Monday's ballistic missile test is the ninth such action this year.
Here is a look at the key developments that helped give rise to the latest crisis:
Jan. 20, 2017
Donald Trump inaugurated as U.S. president.
Feb. 12, 2017
North Korea tested a new midrange ballistic missile, the Pukguksong-2. The country said the missile uses solid fuel, an advance that increases a weapon's mobility and makes it harder for outsiders to detect a coming launch.
March 6, 2017
North Korea fired four ballistic missiles that flew about 1,000 kilometers (620 miles). Three landed in waters near Japan. The country later said it was simulating nuclear strikes on U.S. military bases in Japan.
April 5, 2017
North Korea fired a missile on the eve of a meeting between Trump and Chinese President Xi Jinping. The missile flew about 60 kilometers (40 miles) before falling into the sea.
April 16, 2017
North Korea fired a missile off its east coast, but the launch apparently failed. U.S. officials said the missile was likely a KN-17, a new Scud-type missile.
April 29, 2017
South Korean and U.S. officials said a North Korean midrange ballistic missile, presumably a KN-17, failed shortly after launch.
April 30, 2017
Trump called North Korean leader Kim Jong Un "a pretty smart cookie" in a U.S. television interview for being able to hold onto power after taking over at a young age.
May 10, 2017
Liberal Moon Jae-in was inaugurated as South Korea's president. He said he wants to improve ties with North Korea.
May 14, 2017
North Korea test-fired its newly developed Hwasong-12 missile, which it said can carry a heavy nuclear warhead. Outsiders saw the launch as a major step forward because of the height it reached. Moon expresses deep regret over the launch.
May 21, 2017
North Korea again tested the solid-fuel Pukguksong-2. The missile flew about 500 kilometers (310 miles) before falling into the ocean.
May 26, 2017
Moon's government said it will allow a South Korean civic group to contact North Korea to help fight malaria. This is the first government approval of a cross-border civilian exchange since January 2016.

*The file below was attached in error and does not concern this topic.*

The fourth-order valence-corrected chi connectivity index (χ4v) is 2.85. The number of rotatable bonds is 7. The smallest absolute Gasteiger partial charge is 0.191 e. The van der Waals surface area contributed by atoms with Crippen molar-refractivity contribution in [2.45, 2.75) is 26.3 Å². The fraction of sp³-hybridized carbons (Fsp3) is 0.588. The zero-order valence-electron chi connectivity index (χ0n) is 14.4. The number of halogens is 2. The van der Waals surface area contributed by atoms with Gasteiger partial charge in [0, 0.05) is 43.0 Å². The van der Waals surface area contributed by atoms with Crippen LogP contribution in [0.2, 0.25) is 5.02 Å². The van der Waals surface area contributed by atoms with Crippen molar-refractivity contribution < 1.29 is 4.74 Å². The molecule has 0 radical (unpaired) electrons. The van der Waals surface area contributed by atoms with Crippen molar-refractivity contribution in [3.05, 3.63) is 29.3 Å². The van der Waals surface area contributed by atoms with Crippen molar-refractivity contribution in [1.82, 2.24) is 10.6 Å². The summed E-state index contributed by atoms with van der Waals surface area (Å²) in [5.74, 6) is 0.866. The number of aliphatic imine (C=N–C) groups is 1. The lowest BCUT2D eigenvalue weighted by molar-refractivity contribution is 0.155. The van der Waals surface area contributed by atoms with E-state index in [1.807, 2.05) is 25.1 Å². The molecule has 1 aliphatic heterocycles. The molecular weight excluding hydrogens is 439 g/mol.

May 29, 2017
South Korean and Japanese officials said North Korea fired a short-range ballistic missile that landed in Japan's maritime economic zone.
June 8, 2017
North Korea fired several missiles, believed to be anti-ship missiles, into the Sea of Japan.
June 23, 2017
North Korea tested a new rocket engine that some believe could be fitted to an intercontinental ballistic missile.
July 4, 2017
The nation's first intercontinental ballistic missile named Hwasong-14 was tested during a launch from Panghyon Aircraft Factory, and landed 37 minutes later into Japan's exclusive economic zone. Authorities said the missile could possible reach Alaska, Hawaii, or even Seattle if it was aiming long.
July 28, 2017
The 14th missile test brought word of North Korea's ability to possibly strike Los Angeles, Denver, Chicago, Boston or New York. The missile landed near the northernmost Japanese island of Hokkaido.
August 8, 2017
North Korea may have successfully produced a miniaturized nuclear warhead that can fit inside its missiles, a Japanese defense paper and U.S. media report said. If the claim is substantiated, it would be a key benchmark in the country's attempt to become a full-fledged nuclear power.
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